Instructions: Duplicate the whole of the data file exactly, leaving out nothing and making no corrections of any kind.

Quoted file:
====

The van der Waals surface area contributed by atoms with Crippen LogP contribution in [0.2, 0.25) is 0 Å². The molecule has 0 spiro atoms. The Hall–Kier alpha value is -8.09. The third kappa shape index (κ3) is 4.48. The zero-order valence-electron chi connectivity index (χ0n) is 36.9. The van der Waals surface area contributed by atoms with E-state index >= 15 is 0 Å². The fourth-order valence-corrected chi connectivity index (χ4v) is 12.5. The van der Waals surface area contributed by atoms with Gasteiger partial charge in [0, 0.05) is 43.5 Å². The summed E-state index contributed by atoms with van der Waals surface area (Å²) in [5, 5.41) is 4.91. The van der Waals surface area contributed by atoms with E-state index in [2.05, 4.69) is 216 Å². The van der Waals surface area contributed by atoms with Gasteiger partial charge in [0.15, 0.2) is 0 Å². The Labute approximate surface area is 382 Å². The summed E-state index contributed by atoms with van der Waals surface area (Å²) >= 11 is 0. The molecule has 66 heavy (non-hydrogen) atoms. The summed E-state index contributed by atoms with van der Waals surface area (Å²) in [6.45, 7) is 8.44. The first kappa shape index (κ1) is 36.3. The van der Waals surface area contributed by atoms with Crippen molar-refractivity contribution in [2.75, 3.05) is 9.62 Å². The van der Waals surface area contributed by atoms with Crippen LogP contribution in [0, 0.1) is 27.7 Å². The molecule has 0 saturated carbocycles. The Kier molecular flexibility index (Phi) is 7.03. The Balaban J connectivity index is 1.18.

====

The van der Waals surface area contributed by atoms with Crippen LogP contribution in [0.2, 0.25) is 0 Å². The molecule has 0 spiro atoms. The Hall–Kier alpha value is -8.09. The third kappa shape index (κ3) is 4.48. The zero-order valence-electron chi connectivity index (χ0n) is 36.9. The van der Waals surface area contributed by atoms with E-state index >= 15 is 0 Å². The fourth-order valence-corrected chi connectivity index (χ4v) is 12.5. The van der Waals surface area contributed by atoms with Gasteiger partial charge in [0, 0.05) is 43.5 Å². The summed E-state index contributed by atoms with van der Waals surface area (Å²) in [5, 5.41) is 4.91. The van der Waals surface area contributed by atoms with E-state index in [2.05, 4.69) is 216 Å². The van der Waals surface area contributed by atoms with Gasteiger partial charge in [0.15, 0.2) is 0 Å². The Labute approximate surface area is 382 Å². The summed E-state index contributed by atoms with van der Waals surface area (Å²) >= 11 is 0. The molecule has 66 heavy (non-hydrogen) atoms. The summed E-state index contributed by atoms with van der Waals surface area (Å²) in [6.45, 7) is 8.44. The first kappa shape index (κ1) is 36.3. The van der Waals surface area contributed by atoms with Crippen molar-refractivity contribution in [2.75, 3.05) is 9.62 Å². The van der Waals surface area contributed by atoms with Crippen LogP contribution in [0, 0.1) is 27.7 Å². The molecule has 0 saturated carbocycles. The Kier molecular flexibility index (Phi) is 7.03. The Balaban J connectivity index is 1.18.